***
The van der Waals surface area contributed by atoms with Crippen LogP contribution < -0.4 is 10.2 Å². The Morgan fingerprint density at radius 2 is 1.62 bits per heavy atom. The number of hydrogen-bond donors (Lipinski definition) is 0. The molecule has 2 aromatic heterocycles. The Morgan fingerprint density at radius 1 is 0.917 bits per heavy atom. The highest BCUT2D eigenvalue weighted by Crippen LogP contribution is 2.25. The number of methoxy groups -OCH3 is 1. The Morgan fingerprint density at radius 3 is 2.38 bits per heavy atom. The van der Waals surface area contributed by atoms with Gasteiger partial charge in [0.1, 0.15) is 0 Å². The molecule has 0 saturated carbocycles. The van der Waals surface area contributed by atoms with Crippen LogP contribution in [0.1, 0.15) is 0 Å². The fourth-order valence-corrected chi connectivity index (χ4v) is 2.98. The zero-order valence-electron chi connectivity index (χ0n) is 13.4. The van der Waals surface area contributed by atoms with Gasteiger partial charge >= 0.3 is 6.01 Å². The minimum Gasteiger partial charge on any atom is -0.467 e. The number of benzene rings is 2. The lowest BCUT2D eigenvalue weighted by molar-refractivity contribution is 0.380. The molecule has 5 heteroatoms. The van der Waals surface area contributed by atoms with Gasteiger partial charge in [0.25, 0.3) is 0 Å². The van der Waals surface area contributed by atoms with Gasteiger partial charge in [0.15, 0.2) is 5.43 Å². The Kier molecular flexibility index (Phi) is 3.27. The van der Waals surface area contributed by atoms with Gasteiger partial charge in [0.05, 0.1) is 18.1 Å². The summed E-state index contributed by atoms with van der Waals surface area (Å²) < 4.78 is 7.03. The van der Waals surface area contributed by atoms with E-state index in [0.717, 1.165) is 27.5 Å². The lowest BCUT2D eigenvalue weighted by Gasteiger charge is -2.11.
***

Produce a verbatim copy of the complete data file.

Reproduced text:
The van der Waals surface area contributed by atoms with Crippen LogP contribution < -0.4 is 10.2 Å². The Morgan fingerprint density at radius 2 is 1.62 bits per heavy atom. The number of hydrogen-bond donors (Lipinski definition) is 0. The molecule has 2 aromatic heterocycles. The Morgan fingerprint density at radius 1 is 0.917 bits per heavy atom. The highest BCUT2D eigenvalue weighted by Crippen LogP contribution is 2.25. The number of methoxy groups -OCH3 is 1. The Morgan fingerprint density at radius 3 is 2.38 bits per heavy atom. The van der Waals surface area contributed by atoms with Gasteiger partial charge in [0.1, 0.15) is 0 Å². The molecule has 0 saturated carbocycles. The van der Waals surface area contributed by atoms with Crippen LogP contribution in [0.1, 0.15) is 0 Å². The fourth-order valence-corrected chi connectivity index (χ4v) is 2.98. The zero-order valence-electron chi connectivity index (χ0n) is 13.4. The van der Waals surface area contributed by atoms with Gasteiger partial charge >= 0.3 is 6.01 Å². The minimum Gasteiger partial charge on any atom is -0.467 e. The number of benzene rings is 2. The lowest BCUT2D eigenvalue weighted by molar-refractivity contribution is 0.380. The molecule has 5 heteroatoms. The van der Waals surface area contributed by atoms with Gasteiger partial charge in [0.25, 0.3) is 0 Å². The van der Waals surface area contributed by atoms with Gasteiger partial charge in [0.15, 0.2) is 5.43 Å². The Kier molecular flexibility index (Phi) is 3.27. The van der Waals surface area contributed by atoms with Gasteiger partial charge in [0.05, 0.1) is 18.1 Å². The summed E-state index contributed by atoms with van der Waals surface area (Å²) < 4.78 is 7.03. The van der Waals surface area contributed by atoms with E-state index in [0.717, 1.165) is 27.5 Å². The lowest BCUT2D eigenvalue weighted by Gasteiger charge is -2.11.